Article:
Cabbages are killing my tomatoes – seriously?
Cabbages Are Killing My Tomatoes: Seriously?
I think my cabbages are killing my tomatoes. Last year my cauliflowers killed my tomatoes. But I am a sucker for punishment so this year I wanted to check it one more time. To see if the cabbages would do the same thing. Like a snake is still a snake and a lion is still a lion. So in the middle of July the verdict is in. The cabbage are winning this fight. They are killing my tomatoes.
Why are the cabbages stunting the tomatoes and making the leaves turn brown and discoloured? In my Companion Planting book it clearly says tomatoes and cabbage are good companions. But in Robert Kourik’s book “Understanding Roots” he disputes this companion idea.
Kourik quotes research about the allelopathic nature of Sunflowers, among other plants: “The inhibitory substances present in sunflower plants causing allelopathy could be used as a natural herbicide.” Used like a herbicide? Is this how plants kill other plants?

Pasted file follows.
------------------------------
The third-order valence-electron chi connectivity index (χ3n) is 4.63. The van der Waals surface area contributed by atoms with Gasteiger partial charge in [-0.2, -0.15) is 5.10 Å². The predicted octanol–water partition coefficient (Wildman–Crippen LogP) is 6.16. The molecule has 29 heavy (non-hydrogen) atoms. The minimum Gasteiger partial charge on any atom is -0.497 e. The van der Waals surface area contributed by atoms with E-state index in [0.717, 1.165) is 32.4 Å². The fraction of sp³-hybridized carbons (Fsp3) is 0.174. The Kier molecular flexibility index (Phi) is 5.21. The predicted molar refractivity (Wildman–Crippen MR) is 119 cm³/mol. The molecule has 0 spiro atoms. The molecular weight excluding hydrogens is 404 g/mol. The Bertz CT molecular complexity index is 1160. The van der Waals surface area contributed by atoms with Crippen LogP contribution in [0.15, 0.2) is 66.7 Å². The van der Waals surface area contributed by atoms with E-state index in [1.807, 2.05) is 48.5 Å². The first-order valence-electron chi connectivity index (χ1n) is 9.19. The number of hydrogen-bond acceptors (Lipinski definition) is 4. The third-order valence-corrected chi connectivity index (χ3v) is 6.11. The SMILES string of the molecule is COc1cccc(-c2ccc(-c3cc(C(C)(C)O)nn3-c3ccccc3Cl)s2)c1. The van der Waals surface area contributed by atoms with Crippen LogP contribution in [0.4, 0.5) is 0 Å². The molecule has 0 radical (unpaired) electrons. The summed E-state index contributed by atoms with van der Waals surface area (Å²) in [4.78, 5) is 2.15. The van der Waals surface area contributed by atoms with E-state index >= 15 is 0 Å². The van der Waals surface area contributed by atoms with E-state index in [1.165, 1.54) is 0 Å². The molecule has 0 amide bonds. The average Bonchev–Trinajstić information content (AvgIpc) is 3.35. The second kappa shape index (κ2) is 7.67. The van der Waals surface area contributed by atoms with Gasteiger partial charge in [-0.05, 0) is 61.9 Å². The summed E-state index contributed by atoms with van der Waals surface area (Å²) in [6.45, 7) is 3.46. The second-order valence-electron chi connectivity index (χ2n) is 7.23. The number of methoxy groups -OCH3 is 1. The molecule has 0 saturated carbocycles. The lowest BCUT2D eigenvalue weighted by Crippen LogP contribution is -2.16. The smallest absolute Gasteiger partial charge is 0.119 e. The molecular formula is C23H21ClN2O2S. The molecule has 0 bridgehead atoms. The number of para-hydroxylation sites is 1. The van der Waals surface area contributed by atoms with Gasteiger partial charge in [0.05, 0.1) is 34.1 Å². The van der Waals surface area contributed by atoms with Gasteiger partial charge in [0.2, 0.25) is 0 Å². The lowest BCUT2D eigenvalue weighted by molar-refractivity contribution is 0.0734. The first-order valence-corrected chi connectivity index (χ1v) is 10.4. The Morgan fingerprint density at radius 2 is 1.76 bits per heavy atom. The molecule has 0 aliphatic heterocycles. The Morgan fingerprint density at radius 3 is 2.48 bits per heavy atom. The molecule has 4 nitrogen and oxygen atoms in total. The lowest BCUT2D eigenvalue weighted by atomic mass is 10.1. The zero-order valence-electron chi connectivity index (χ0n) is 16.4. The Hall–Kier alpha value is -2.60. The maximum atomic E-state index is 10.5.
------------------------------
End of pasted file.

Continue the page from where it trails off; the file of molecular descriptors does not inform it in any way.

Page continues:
According to Kourik “… allelopathic plants include Brassica spp. (such as rapeseed, mustard, broccoli,[cabbage] and cauliflower), caster beans, chrysanthemums, marigolds and sesame.” So much for all the companion planting references that insist marigolds are good for your garden. The plant that is good for your garden is calendula (sometimes called pot marigold).
The massive roots in cabbage family plants means they take all available water and nutrients from a very large space (1.25 M x 1.25 M). The cabbage family is also one of the few vegetable families that does not co-operate with soil fungi so instead of embracing mychorryizae they kill them. Plants that rely on nutrient exchange from Fungi are at a loss in natural systems when the fungi are killed by the cabbage. So cabbage have an allelopathic effect, big greedy roots and an ability to kill root-feeding fungi. I will never, I repeat never, plant them in the tight quarters of my greenhouse with other fragile plants like tomatoes ever again. I promise.
Little Jobs in the Garden videos are posted on Facebook. Follow this link to the short video about cabbage
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